President Bush formally notified Congress yesterday that he had ordered U.S. troops to the Persian Gulf, taking the first step in what could become another constitutional standoff between the White House and Congress over the controversial 1973 War Powers Resolution.

That law, prompted by the 1970 invasion of Cambodia and enacted over President Richard M. Nixon's veto, requires the president to notify Congress within 48 hours of dispatching troops where "imminent involvement in hostilities is clearly indicated" and calls for troops to be withdrawn after 90 days at most, unless Congress authorizes the operations.

The law has caused repeated struggles between Congress and the White House because of an inherent tension between two provisions of the Constitution. One gives Congress the sole power to declare war. The second declares the president commander-in-chief of the armed forces.

Nixon and all presidents since 1973 have said the War Powers Resolution is an unconstitutional infringement on presidential authority. For that reason, they have never officially triggered the 90-day clock set out in the law, even while complying with a provision that Congress be notified within 48 hours when troops are dispatched.

The last confrontation came over President Ronald Reagan's commitment of naval forces as escorts to Kuwaiti ships flying the U.S. flag for protection against Iranian forces in the Persian Gulf in 1987. The Senate voted down a motion to invoke the law on the operation.

Bush, who called for the law's repeal during his election campaign, said in his letter to the House and Senate leadership that he did "not believe involvement in hostilities is imminent; to the contrary, it is my belief that this deployment will facilitate a peaceful resolution of the crisis." Bush said the letter was "consistent" with the 1973 law, but he did not invoke the law since he argued that hostilities were not "imminent."

Senate aides said Congress may regard the letter as adequate notification required by law and conclude that Bush is in compliance, at least for the time being. But the wording indicates that, as a legal matter, Bush reserves the right to argue that he is not acting pursuant to the law and not triggering the 90-day clock.

With congressional support for Bush's actions in the gulf nearly unanimous so far, the War Powers Resolution has not become an issue on Capitol Hill. Still, Senate Foreign Relations Committee Chairman Claiborne Pell (D-R.I.) warned that in the event of hostilities, Bush must obtain formal congressional approval. "That is the law," Pell said.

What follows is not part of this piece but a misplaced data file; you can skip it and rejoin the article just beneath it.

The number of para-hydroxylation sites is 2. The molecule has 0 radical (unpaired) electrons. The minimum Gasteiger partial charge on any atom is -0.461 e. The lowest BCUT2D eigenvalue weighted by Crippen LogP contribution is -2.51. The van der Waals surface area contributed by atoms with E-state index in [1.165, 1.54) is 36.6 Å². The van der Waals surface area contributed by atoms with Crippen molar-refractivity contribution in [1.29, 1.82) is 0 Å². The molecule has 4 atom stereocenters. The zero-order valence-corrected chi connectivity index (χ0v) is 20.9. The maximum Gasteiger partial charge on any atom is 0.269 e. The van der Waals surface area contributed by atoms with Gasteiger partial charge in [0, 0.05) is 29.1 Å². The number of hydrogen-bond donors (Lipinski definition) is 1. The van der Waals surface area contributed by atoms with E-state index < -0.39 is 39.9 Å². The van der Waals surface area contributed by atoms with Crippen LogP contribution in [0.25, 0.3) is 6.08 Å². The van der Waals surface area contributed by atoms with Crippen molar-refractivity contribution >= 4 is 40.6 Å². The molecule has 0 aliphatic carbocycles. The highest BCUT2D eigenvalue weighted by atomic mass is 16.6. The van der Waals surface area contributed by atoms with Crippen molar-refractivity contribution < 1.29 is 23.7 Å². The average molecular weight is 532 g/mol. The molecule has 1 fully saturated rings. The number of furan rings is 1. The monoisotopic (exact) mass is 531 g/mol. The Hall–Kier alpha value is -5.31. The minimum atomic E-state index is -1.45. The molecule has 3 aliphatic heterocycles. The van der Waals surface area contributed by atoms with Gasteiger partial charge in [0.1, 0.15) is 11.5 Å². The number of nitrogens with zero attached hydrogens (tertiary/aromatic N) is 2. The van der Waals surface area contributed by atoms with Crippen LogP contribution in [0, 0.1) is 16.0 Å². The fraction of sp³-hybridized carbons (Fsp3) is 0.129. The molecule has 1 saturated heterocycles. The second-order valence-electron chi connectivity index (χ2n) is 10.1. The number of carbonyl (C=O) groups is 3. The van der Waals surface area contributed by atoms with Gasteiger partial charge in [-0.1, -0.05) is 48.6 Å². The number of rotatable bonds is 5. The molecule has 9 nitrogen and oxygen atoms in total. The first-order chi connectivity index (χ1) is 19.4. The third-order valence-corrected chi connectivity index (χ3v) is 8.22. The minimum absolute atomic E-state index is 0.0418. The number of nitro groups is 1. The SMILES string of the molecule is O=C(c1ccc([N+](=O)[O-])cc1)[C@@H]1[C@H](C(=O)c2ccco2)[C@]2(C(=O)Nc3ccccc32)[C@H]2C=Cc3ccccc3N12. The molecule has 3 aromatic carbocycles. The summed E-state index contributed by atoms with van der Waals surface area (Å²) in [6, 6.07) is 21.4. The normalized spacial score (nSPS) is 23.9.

Sen. Brock Adams (D-Wash.), one of the law's strongest supporters, said he hoped Bush would invoke the law because Congress would back him this time and that would "unify the country in what could be a potentially difficult situation."

The law is "the perfect tool" for rallying congressional support for what might be a "long-term commitment of U.S. forces on foreign soil." Adams said Bush "shouldn't be afraid to use it, and it would carry the country forward."

The Supreme Court in 1983 effectively struck down part of the law that gave Congress the authority to countermand the president by passing a joint resolution. Federal courts, citing procedural and other difficulties, have ducked congressional lawsuits aimed at getting the judiciary to start the 90-day clock.

As a result, Harvard Law School professor Laurence H. Tribe said, a "consensus has developed" that the law is unenforceable and "largely a dead letter." The president can dispatch troops to trouble spots, Tribe said, and Congress can do nothing to stop him short of impeachment or cutting off funds. Cutting off funds, he said, is unrealistic, because that would leave "troops without support."

Congress, even if it could muster the political will, does not have the constitutional power to pass a law requiring the president to make or not make specific troop movements, Tribe said.